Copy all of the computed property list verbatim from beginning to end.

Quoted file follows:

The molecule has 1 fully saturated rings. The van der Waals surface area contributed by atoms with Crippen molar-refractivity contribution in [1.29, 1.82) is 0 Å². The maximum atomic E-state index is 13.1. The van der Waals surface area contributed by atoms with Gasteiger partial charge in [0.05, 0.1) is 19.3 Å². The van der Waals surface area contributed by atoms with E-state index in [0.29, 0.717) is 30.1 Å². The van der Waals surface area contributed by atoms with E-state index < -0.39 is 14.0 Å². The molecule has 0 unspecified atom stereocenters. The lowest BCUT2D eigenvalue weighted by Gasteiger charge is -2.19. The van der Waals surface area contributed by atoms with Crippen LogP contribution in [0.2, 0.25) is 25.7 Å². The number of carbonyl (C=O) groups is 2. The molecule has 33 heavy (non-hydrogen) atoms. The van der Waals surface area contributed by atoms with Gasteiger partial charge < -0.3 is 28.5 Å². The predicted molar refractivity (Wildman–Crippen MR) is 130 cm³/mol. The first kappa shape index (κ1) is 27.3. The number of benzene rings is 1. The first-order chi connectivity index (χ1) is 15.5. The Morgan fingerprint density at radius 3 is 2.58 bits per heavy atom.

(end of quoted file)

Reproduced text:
The molecule has 1 fully saturated rings. The van der Waals surface area contributed by atoms with Crippen molar-refractivity contribution in [1.29, 1.82) is 0 Å². The maximum atomic E-state index is 13.1. The van der Waals surface area contributed by atoms with Gasteiger partial charge in [0.05, 0.1) is 19.3 Å². The van der Waals surface area contributed by atoms with E-state index in [0.29, 0.717) is 30.1 Å². The van der Waals surface area contributed by atoms with E-state index < -0.39 is 14.0 Å². The molecule has 0 unspecified atom stereocenters. The lowest BCUT2D eigenvalue weighted by Gasteiger charge is -2.19. The van der Waals surface area contributed by atoms with Crippen LogP contribution in [0.2, 0.25) is 25.7 Å². The number of carbonyl (C=O) groups is 2. The molecule has 33 heavy (non-hydrogen) atoms. The van der Waals surface area contributed by atoms with Gasteiger partial charge < -0.3 is 28.5 Å². The predicted molar refractivity (Wildman–Crippen MR) is 130 cm³/mol. The first kappa shape index (κ1) is 27.3. The number of benzene rings is 1. The first-order chi connectivity index (χ1) is 15.5. The Morgan fingerprint density at radius 3 is 2.58 bits per heavy atom.